Re-conceptualising strategic environmental assessment: theoretical overview and case study from Chile
Bina, Olivia Claudia
University of Cambridge
Doctor of Philosophy (PhD)
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Bina, O. C. (2004). Re-conceptualising strategic environmental assessment: theoretical overview and case study from Chile (Doctoral thesis). https://doi.org/10.17863/CAM.16440
Strategic Environmental Assessment (SEA) has a prominent position in the ongoing search for instruments that can help governments and other organisations to pursue the complex goal of sustainable development. Academic literature and practitioners have devoted increasing attention to this instrument since the late 1980s, and the mid- 1990s have witnessed a surge in legislation and methodological guidance throughout both developed and developing countries. However, the theoretical basis of this instrument remains weak and this thesis contends that the actual reason for its existence (raison d'être) of SEA is inadequately conceptualised. The first stage of the research critically reviews the theory and practice of SEA, identifying tensions, weaknesses and promising trends in the concepts underlying its three dimensions: strategic, environmental and assessment. These show that the idea that there is something 'strategic', whose environmental effects should be assessed - is misleading, as well as simplistic, thus supporting the call for a re-conceptualisation of SEA. The meaning of two common claims (that SEA is to contribute to sustainable development and to the improvement of policy-making processes) in academic and policy literatures is explored in detail. Combining environmental assessment literature with work related to the knowledge perspective of policy-making, policy learning and policy analysis, the thesis then develops a series of propositions for a new interpretation of SEA's raison d'être. These relate to four themes: context, object, purpose and assessment. The second stage seeks to deepen the understanding of the trends and propositions identified, and to verify their relevance in a developing context. Using a range of methods, from interviews to seminars, a case study of Chile - a middle-income country - investigates the interpretation of the purpose and role of SEA according to a range of stakeholders, and in more detail within the Ministry of Public Works. This leads to the proposition, and testing, of a framework that emphasises the need to interpret and operationalise SEA at the level of organisations (such as ministries or multi-lateral development agencies), not of economic sectors alone. It centres on the interactions of the context, the nature of strategic objects, the framing of 'environmental', the purpose of SEA, and the assessment's approach and tools. The most important conclusion is that SEA can only facilitate more environmentally sustainable forms of development, if conventional wisdom about its raison d'être is questioned. This thesis rejects the rhetorical claims in normative interpretations of SEA which identify strategic initiatives, and particularly policies, plans or programmes, as the defining feature of SEA, and the main meaning of its 'strategic' dimension. It proposes that the context, and in particular organisations, should be the focus of a new conception of SEA which seeks to institutionalise rational and argumentative learning as a means to promote environmentally sustainable policy-making. These findings therefore contribute to both the theory and practice of SEA.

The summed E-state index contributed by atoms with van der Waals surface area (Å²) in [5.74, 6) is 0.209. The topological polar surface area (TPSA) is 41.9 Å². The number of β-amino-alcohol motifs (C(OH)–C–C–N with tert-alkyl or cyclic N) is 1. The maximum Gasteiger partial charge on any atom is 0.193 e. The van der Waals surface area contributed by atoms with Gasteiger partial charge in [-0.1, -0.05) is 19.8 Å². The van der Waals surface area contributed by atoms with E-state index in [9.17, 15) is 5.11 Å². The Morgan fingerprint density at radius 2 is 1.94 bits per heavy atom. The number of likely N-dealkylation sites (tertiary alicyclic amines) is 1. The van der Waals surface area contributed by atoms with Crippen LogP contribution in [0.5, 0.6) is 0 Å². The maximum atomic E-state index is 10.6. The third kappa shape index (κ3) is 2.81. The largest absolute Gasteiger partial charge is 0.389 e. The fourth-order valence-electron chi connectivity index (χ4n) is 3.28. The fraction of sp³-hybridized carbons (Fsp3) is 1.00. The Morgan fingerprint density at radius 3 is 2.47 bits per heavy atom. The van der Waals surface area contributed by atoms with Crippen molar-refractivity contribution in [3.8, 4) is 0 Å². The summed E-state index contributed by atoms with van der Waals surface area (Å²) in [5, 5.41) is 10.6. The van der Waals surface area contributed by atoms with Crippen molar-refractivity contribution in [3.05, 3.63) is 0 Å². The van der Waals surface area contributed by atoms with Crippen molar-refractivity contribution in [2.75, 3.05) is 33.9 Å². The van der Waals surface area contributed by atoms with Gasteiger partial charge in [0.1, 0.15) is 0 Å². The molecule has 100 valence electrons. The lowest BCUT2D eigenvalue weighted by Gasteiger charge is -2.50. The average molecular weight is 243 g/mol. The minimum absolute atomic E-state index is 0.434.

I wish to acknowledge the essential support of the University of Cambridge Domestic Research Grant and the numerous grants from Newnham College, which have allowed me to do this PhD. The case study would simply not have been possible without the support of the Chile Projects Grants, of Antafagasta Plc., administered by Cambridge University's Centre for Latin American Studies.
This record's DOI: https://doi.org/10.17863/CAM.16440
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